The Comrades Marathon. Image: CMA
The Comrades Marathon. Image: CMA
Ahead of the 96th Comrades Marathon on Sunday, 11 June 2023, the Comrades Marathon Association (CMA) has confirmed the entries of top contenders.
Here we look at eight men who could win the Comrades Marathon.
Tete Dijana has to be considered the favourite to defend his title. The 34-year-old, when searched for on the two most accurate and commonly used athletics statistics pages, World Athletics and Tilastopaja, does not have a deep record to his name. For example, there is no official marathon personal best.
“World Athletics only has four official races behind his name, starting with a 5000m (14:48.23) in 2011, no records until 2021, where he is listed as running a 65:46, another 5000m in 2022 (15:01:60) and his 50km time of 2:39:04, run in 2023. Tilastopaja only reflects results from 2022 and 2023, crediting him with a 29:57 for 10km and 1:08:10 in the half marathon and his 50km time. The German Ultramarathon Statistics page, DUV, sheds more light on his ultra record, as the aforementioned pages have not, until recently when the 50km became an official WA distance (up until recently, WA only kept records until the marathon and the IAU were responsible for anything beyond the marathon),” CMA say.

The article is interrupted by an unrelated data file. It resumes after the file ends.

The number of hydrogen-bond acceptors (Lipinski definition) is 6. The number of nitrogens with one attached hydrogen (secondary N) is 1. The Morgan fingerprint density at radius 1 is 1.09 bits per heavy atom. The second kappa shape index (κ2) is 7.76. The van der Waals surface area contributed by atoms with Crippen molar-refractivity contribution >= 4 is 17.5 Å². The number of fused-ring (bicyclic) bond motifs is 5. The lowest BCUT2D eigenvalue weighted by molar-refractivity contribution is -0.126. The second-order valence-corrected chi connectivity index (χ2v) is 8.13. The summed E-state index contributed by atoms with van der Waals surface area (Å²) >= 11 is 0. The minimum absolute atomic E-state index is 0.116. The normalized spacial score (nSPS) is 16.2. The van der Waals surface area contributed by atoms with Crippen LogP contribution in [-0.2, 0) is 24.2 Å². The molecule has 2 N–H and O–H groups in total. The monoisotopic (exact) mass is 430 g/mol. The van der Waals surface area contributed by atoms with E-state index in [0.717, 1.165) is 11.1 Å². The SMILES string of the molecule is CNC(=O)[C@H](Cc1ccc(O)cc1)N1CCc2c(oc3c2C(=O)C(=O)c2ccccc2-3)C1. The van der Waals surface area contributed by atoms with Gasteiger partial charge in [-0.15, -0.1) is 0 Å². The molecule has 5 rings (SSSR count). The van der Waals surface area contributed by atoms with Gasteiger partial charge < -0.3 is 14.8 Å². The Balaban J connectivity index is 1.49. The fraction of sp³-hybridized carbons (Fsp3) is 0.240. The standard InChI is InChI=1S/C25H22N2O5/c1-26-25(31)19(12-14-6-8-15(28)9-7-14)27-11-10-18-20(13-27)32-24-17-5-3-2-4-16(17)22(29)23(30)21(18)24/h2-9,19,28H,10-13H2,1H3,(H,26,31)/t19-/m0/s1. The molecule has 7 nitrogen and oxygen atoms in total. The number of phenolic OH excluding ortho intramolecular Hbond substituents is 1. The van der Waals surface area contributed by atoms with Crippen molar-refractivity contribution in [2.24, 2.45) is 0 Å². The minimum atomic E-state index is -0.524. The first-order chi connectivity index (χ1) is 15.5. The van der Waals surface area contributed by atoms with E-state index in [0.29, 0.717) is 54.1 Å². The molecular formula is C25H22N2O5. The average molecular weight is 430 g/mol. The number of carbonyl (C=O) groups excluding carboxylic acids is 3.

Here we find that Dijana has quite the Ultra pedigree. 3rd at the 2020 Om Die Dam, 2nd in the 2022 Nedbank Runified 50km Ultra (2:44:09), and his only other outing at Comrades in 2019 of 47th (6:25:03). Dijana and his training compatriot Edward Mothibi were the last two standing in the 2022 Comrades Marathon after Khonkobe’s blistering assault, racing together from around 20km to go, before Dijana moved away with roughly 10km left and opened a gap of just over 3min on the 2019 champion. Based on his 2:39.04 run at this year’s Nedbank Runified 50km (faster than the official World 50km record of Stephen Mokoka, 2:40.13) and how he flew away from the field in the final kilometre, Dijana is in better shape than he was in 2022. Ominous signs indeed.